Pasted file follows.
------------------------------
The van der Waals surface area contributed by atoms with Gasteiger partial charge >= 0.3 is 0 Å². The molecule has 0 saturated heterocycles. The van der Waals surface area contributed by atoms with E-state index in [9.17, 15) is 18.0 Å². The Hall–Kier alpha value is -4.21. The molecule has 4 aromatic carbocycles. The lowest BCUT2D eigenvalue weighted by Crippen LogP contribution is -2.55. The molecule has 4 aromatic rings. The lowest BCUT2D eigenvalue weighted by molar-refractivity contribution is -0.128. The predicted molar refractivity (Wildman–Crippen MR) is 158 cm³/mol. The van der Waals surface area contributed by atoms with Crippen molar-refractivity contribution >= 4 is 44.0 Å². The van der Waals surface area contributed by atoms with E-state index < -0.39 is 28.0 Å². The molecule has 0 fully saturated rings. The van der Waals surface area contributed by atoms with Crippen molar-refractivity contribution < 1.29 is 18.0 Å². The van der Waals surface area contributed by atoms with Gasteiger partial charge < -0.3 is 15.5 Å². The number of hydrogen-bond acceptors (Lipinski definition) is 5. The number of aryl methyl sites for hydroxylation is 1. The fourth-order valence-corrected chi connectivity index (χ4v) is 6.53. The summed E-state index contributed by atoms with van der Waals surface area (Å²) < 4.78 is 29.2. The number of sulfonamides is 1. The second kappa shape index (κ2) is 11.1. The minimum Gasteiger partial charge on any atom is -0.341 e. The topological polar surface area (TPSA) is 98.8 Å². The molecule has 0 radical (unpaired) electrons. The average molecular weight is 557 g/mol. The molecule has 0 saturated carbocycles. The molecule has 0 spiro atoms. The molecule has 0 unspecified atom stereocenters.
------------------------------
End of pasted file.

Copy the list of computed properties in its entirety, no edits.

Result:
The van der Waals surface area contributed by atoms with Gasteiger partial charge >= 0.3 is 0 Å². The molecule has 0 saturated heterocycles. The van der Waals surface area contributed by atoms with E-state index in [9.17, 15) is 18.0 Å². The Hall–Kier alpha value is -4.21. The molecule has 4 aromatic carbocycles. The lowest BCUT2D eigenvalue weighted by Crippen LogP contribution is -2.55. The molecule has 4 aromatic rings. The lowest BCUT2D eigenvalue weighted by molar-refractivity contribution is -0.128. The predicted molar refractivity (Wildman–Crippen MR) is 158 cm³/mol. The van der Waals surface area contributed by atoms with Crippen molar-refractivity contribution >= 4 is 44.0 Å². The van der Waals surface area contributed by atoms with E-state index < -0.39 is 28.0 Å². The molecule has 0 fully saturated rings. The van der Waals surface area contributed by atoms with Crippen molar-refractivity contribution < 1.29 is 18.0 Å². The van der Waals surface area contributed by atoms with Gasteiger partial charge < -0.3 is 15.5 Å². The number of hydrogen-bond acceptors (Lipinski definition) is 5. The number of aryl methyl sites for hydroxylation is 1. The fourth-order valence-corrected chi connectivity index (χ4v) is 6.53. The summed E-state index contributed by atoms with van der Waals surface area (Å²) < 4.78 is 29.2. The number of sulfonamides is 1. The second kappa shape index (κ2) is 11.1. The minimum Gasteiger partial charge on any atom is -0.341 e. The topological polar surface area (TPSA) is 98.8 Å². The molecule has 0 radical (unpaired) electrons. The average molecular weight is 557 g/mol. The molecule has 0 saturated carbocycles. The molecule has 0 spiro atoms. The molecule has 0 unspecified atom stereocenters.